Resurrection Walk
is shaping up to be another pretty cool Connelly novel, especially with the focus on the Lincoln Lawyer and his impossible defence cases.  Seeing Mickey attempt to free a potentially innocent women from prison is going to be really awesome, and I have a lot of love for the fun and unconventional courtroom scenes that this series is known for.  The focus on a deputy’s wife who was put away by her murdered husband’s colleagues is also a great scenario that opens so many intriguing story avenues, whether it be corrupt cops, incompetence or just plain old vengeance, that is going to add some awesome elements to the plot that I can’t wait to see.  Plus, it looks like there is the good old storyline of the police, and other interested parties, trying to sabotage Haller’s case before he can uncover anything damaging.

While the above all sounds cool, one of the most intriguing elements of Resurrection Walk is in the inclusion of Harry Bosch as a supporting character.  Bosch is Connelly’s longest running and most iconic protagonist for a reason and is always good to see this grizzled cop in action, especially after the revelations from the previous novel about his health.  Bosch has a very complicated relationship with Haller, his half-brother, and watching them team up always results in some great and emotionally charged scenes.  This is going to be in overdrive in Resurrection Walk as Bosch is dying of cancer and doesn’t have too much longer to live.  Resurrection Walk could possibly be Bosch’s last book and it wouldn’t surprise me if he ended up dying at some point in the story, either after some emotional goodbye to his brother or some heroic sacrifice.  This ensures that Resurrection Walk is a particularly interesting Connelly novel to check out, and if something big happens I want to find out pretty damn soon.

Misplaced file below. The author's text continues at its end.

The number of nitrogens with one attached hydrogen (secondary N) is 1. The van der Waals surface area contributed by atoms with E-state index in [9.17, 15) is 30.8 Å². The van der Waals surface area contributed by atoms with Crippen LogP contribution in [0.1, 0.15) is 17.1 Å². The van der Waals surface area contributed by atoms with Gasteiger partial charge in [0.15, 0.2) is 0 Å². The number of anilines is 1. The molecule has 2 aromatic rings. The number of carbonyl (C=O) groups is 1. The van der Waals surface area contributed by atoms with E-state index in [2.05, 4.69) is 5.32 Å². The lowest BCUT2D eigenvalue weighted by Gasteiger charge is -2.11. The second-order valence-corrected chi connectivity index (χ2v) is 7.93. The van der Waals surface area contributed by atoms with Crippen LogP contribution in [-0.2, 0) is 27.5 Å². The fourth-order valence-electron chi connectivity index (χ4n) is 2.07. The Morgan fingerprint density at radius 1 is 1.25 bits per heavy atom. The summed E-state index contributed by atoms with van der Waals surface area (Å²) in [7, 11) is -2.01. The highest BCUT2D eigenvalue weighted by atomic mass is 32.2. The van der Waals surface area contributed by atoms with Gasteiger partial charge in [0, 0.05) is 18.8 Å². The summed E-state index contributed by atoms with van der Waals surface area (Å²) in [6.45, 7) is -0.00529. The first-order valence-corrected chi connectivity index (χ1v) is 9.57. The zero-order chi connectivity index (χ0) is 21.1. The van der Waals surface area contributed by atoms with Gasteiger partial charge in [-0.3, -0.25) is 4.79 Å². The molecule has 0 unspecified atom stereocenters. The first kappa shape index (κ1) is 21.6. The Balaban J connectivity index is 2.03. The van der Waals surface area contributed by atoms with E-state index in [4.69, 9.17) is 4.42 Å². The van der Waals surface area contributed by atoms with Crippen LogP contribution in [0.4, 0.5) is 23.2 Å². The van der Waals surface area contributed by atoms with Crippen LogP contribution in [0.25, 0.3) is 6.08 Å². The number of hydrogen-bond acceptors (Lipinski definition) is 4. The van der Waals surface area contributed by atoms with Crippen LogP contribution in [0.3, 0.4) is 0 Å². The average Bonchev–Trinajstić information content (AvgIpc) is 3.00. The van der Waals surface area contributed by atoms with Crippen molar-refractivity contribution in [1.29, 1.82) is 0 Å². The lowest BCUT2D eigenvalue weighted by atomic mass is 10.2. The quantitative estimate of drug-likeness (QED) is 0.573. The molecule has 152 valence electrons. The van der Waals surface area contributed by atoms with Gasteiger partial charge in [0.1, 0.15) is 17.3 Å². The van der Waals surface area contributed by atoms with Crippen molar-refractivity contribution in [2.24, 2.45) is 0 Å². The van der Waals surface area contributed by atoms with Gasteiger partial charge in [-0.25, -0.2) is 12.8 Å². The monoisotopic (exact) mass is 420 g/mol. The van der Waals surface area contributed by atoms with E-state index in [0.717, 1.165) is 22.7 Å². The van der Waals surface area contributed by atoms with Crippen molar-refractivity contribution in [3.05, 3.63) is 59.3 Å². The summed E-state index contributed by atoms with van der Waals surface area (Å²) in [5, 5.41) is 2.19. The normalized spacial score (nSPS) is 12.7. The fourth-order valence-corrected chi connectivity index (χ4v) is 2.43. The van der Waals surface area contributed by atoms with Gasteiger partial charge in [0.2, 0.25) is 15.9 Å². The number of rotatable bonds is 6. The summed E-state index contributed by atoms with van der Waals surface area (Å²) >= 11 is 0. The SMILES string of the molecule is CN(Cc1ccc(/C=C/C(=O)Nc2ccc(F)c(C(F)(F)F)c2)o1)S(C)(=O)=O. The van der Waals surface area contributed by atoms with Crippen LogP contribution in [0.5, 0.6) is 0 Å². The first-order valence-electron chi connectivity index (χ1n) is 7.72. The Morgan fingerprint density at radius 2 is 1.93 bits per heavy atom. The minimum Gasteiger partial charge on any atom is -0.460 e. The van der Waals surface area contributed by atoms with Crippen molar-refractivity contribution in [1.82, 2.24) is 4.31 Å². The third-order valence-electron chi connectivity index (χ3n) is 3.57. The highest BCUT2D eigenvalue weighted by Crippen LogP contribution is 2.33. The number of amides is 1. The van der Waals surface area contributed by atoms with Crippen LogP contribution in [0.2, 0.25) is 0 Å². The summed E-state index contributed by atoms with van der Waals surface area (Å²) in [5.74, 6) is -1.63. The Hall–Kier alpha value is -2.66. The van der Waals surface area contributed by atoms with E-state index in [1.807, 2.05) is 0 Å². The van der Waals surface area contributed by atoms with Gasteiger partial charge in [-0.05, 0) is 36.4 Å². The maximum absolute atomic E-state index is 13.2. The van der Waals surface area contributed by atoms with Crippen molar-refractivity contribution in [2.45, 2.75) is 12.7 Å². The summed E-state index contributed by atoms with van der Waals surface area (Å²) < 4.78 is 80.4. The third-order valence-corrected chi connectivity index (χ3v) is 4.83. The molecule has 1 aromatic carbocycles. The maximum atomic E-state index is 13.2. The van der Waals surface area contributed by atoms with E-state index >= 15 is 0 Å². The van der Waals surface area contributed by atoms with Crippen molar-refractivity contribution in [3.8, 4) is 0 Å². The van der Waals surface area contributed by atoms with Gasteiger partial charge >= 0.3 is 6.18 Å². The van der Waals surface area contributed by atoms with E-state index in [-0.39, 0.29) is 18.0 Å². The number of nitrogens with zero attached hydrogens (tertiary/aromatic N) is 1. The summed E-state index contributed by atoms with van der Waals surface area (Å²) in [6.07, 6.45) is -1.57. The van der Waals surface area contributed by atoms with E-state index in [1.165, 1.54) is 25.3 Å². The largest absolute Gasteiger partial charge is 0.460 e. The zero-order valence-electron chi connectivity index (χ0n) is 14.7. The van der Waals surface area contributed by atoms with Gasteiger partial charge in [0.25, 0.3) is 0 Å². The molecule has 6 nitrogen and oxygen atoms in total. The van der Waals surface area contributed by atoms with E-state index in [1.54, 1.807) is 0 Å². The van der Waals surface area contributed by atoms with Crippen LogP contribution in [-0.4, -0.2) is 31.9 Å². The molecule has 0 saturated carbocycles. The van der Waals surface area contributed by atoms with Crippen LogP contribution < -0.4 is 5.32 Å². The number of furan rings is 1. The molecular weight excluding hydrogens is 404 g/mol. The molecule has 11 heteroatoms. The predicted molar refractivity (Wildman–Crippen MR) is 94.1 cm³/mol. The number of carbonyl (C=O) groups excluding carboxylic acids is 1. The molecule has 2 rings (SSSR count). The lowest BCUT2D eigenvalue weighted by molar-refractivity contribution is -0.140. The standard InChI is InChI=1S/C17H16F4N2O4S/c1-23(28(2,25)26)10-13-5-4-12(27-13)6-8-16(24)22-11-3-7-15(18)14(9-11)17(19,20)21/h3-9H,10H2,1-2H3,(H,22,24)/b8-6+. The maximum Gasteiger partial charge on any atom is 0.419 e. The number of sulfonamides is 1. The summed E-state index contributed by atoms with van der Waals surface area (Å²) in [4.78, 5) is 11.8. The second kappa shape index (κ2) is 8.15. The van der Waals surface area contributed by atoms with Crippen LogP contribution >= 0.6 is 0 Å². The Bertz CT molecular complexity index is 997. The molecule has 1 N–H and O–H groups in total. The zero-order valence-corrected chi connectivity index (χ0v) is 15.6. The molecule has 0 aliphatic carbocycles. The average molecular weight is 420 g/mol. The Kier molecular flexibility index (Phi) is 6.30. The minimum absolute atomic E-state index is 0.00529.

Overall, I have to say I am very excited to get my hands on the next upcoming Michael Connelly book.  Resurrection Walk sounds like it is going to be an outstanding read and I always love the exceedingly entertaining Lincoln Lawyer plots.  Resurrection Walk’s story sounds particularly interesting and I cannot wait to see how everything unfolds, especially if this is the book where Bosch finally dies.  This is easily one of my most anticipated reads of 2023 and I look forward to diving into it the second I get my hands on a copy.